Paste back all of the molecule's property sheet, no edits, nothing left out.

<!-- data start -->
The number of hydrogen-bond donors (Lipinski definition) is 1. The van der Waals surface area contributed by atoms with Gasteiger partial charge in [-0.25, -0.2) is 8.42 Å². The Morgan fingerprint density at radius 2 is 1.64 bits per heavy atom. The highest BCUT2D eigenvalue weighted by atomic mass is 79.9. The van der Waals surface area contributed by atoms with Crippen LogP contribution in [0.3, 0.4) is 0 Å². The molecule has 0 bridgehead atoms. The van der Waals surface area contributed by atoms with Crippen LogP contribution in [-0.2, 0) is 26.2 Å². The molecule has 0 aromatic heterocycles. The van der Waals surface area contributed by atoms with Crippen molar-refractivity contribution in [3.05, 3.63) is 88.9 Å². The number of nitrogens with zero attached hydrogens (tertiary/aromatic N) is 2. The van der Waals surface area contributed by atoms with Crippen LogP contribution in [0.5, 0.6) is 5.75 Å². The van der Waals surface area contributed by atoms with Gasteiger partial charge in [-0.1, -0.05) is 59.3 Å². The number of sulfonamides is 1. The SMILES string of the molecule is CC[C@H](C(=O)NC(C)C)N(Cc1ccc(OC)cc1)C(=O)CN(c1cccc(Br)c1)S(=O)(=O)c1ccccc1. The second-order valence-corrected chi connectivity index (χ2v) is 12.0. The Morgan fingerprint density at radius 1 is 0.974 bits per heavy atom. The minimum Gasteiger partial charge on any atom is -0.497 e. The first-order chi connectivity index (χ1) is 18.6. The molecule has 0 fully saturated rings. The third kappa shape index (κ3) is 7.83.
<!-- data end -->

The number of hydrogen-bond donors (Lipinski definition) is 1. The van der Waals surface area contributed by atoms with Gasteiger partial charge in [-0.25, -0.2) is 8.42 Å². The Morgan fingerprint density at radius 2 is 1.64 bits per heavy atom. The highest BCUT2D eigenvalue weighted by atomic mass is 79.9. The van der Waals surface area contributed by atoms with Crippen LogP contribution in [0.3, 0.4) is 0 Å². The molecule has 0 bridgehead atoms. The van der Waals surface area contributed by atoms with Crippen LogP contribution in [-0.2, 0) is 26.2 Å². The molecule has 0 aromatic heterocycles. The van der Waals surface area contributed by atoms with Crippen molar-refractivity contribution in [3.05, 3.63) is 88.9 Å². The number of nitrogens with zero attached hydrogens (tertiary/aromatic N) is 2. The van der Waals surface area contributed by atoms with Crippen LogP contribution in [0.5, 0.6) is 5.75 Å². The van der Waals surface area contributed by atoms with Gasteiger partial charge in [-0.1, -0.05) is 59.3 Å². The number of sulfonamides is 1. The SMILES string of the molecule is CC[C@H](C(=O)NC(C)C)N(Cc1ccc(OC)cc1)C(=O)CN(c1cccc(Br)c1)S(=O)(=O)c1ccccc1. The second-order valence-corrected chi connectivity index (χ2v) is 12.0. The Morgan fingerprint density at radius 1 is 0.974 bits per heavy atom. The minimum Gasteiger partial charge on any atom is -0.497 e. The first-order chi connectivity index (χ1) is 18.6. The molecule has 0 fully saturated rings. The third kappa shape index (κ3) is 7.83.